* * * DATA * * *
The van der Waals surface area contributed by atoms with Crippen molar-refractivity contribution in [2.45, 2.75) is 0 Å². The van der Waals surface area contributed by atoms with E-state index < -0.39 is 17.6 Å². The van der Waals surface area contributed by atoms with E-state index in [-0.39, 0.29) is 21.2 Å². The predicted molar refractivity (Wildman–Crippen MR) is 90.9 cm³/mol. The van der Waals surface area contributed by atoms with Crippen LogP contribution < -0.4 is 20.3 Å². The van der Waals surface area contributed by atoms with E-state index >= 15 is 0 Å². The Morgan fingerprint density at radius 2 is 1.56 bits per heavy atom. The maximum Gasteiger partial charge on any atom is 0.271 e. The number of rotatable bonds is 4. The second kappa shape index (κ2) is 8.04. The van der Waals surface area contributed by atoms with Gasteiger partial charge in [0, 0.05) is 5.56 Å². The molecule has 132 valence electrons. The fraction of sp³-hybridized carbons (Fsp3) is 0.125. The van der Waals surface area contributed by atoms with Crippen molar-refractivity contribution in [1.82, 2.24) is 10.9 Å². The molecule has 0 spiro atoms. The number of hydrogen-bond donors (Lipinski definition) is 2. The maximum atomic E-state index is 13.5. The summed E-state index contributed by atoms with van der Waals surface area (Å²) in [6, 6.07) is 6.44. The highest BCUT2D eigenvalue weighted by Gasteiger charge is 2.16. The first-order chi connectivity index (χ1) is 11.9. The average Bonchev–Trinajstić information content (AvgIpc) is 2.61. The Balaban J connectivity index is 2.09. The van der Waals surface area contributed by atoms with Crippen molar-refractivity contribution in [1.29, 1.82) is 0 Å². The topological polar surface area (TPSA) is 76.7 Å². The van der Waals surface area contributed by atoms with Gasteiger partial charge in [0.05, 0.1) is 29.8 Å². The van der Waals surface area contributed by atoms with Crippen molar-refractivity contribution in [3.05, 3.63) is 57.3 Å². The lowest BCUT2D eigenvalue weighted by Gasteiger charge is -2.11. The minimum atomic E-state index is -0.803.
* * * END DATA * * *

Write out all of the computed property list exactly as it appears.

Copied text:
The van der Waals surface area contributed by atoms with Crippen molar-refractivity contribution in [2.45, 2.75) is 0 Å². The van der Waals surface area contributed by atoms with E-state index < -0.39 is 17.6 Å². The van der Waals surface area contributed by atoms with E-state index in [-0.39, 0.29) is 21.2 Å². The predicted molar refractivity (Wildman–Crippen MR) is 90.9 cm³/mol. The van der Waals surface area contributed by atoms with Crippen LogP contribution < -0.4 is 20.3 Å². The van der Waals surface area contributed by atoms with E-state index >= 15 is 0 Å². The Morgan fingerprint density at radius 2 is 1.56 bits per heavy atom. The maximum Gasteiger partial charge on any atom is 0.271 e. The number of rotatable bonds is 4. The second kappa shape index (κ2) is 8.04. The van der Waals surface area contributed by atoms with Gasteiger partial charge in [0, 0.05) is 5.56 Å². The molecule has 132 valence electrons. The fraction of sp³-hybridized carbons (Fsp3) is 0.125. The van der Waals surface area contributed by atoms with Crippen molar-refractivity contribution in [1.82, 2.24) is 10.9 Å². The molecule has 0 spiro atoms. The number of hydrogen-bond donors (Lipinski definition) is 2. The maximum atomic E-state index is 13.5. The summed E-state index contributed by atoms with van der Waals surface area (Å²) in [6, 6.07) is 6.44. The highest BCUT2D eigenvalue weighted by Gasteiger charge is 2.16. The first-order chi connectivity index (χ1) is 11.9. The average Bonchev–Trinajstić information content (AvgIpc) is 2.61. The Balaban J connectivity index is 2.09. The van der Waals surface area contributed by atoms with Crippen molar-refractivity contribution in [1.29, 1.82) is 0 Å². The topological polar surface area (TPSA) is 76.7 Å². The van der Waals surface area contributed by atoms with Gasteiger partial charge in [0.05, 0.1) is 29.8 Å². The van der Waals surface area contributed by atoms with Crippen molar-refractivity contribution in [3.05, 3.63) is 57.3 Å². The lowest BCUT2D eigenvalue weighted by Gasteiger charge is -2.11. The minimum atomic E-state index is -0.803.